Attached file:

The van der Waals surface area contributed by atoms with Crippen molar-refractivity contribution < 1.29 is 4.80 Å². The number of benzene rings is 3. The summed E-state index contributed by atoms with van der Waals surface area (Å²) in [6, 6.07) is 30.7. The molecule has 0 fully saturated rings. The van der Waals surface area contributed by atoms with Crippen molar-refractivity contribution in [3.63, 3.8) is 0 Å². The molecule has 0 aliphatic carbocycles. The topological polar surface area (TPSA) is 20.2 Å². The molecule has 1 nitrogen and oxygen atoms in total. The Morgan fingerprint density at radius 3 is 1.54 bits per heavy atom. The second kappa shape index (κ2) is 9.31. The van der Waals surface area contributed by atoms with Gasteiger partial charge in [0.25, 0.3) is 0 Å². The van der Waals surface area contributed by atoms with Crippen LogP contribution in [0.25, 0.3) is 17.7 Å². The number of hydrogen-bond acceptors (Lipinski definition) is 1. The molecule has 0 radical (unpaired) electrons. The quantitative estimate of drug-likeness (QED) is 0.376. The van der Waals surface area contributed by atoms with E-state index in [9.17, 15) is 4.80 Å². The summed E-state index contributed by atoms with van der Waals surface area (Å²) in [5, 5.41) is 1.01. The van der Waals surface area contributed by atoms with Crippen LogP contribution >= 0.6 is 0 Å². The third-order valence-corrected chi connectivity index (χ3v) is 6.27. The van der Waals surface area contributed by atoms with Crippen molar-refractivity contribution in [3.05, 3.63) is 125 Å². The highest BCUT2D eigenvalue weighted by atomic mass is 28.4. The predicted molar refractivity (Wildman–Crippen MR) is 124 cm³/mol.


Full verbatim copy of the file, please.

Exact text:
The van der Waals surface area contributed by atoms with Crippen molar-refractivity contribution < 1.29 is 4.80 Å². The number of benzene rings is 3. The summed E-state index contributed by atoms with van der Waals surface area (Å²) in [6, 6.07) is 30.7. The molecule has 0 fully saturated rings. The van der Waals surface area contributed by atoms with Crippen molar-refractivity contribution in [3.63, 3.8) is 0 Å². The molecule has 0 aliphatic carbocycles. The topological polar surface area (TPSA) is 20.2 Å². The molecule has 1 nitrogen and oxygen atoms in total. The Morgan fingerprint density at radius 3 is 1.54 bits per heavy atom. The second kappa shape index (κ2) is 9.31. The van der Waals surface area contributed by atoms with Gasteiger partial charge in [0.25, 0.3) is 0 Å². The van der Waals surface area contributed by atoms with Crippen LogP contribution in [0.25, 0.3) is 17.7 Å². The number of hydrogen-bond acceptors (Lipinski definition) is 1. The molecule has 0 radical (unpaired) electrons. The quantitative estimate of drug-likeness (QED) is 0.376. The van der Waals surface area contributed by atoms with E-state index in [9.17, 15) is 4.80 Å². The summed E-state index contributed by atoms with van der Waals surface area (Å²) in [5, 5.41) is 1.01. The van der Waals surface area contributed by atoms with Crippen LogP contribution >= 0.6 is 0 Å². The third-order valence-corrected chi connectivity index (χ3v) is 6.27. The van der Waals surface area contributed by atoms with Crippen molar-refractivity contribution in [3.05, 3.63) is 125 Å². The highest BCUT2D eigenvalue weighted by atomic mass is 28.4. The predicted molar refractivity (Wildman–Crippen MR) is 124 cm³/mol.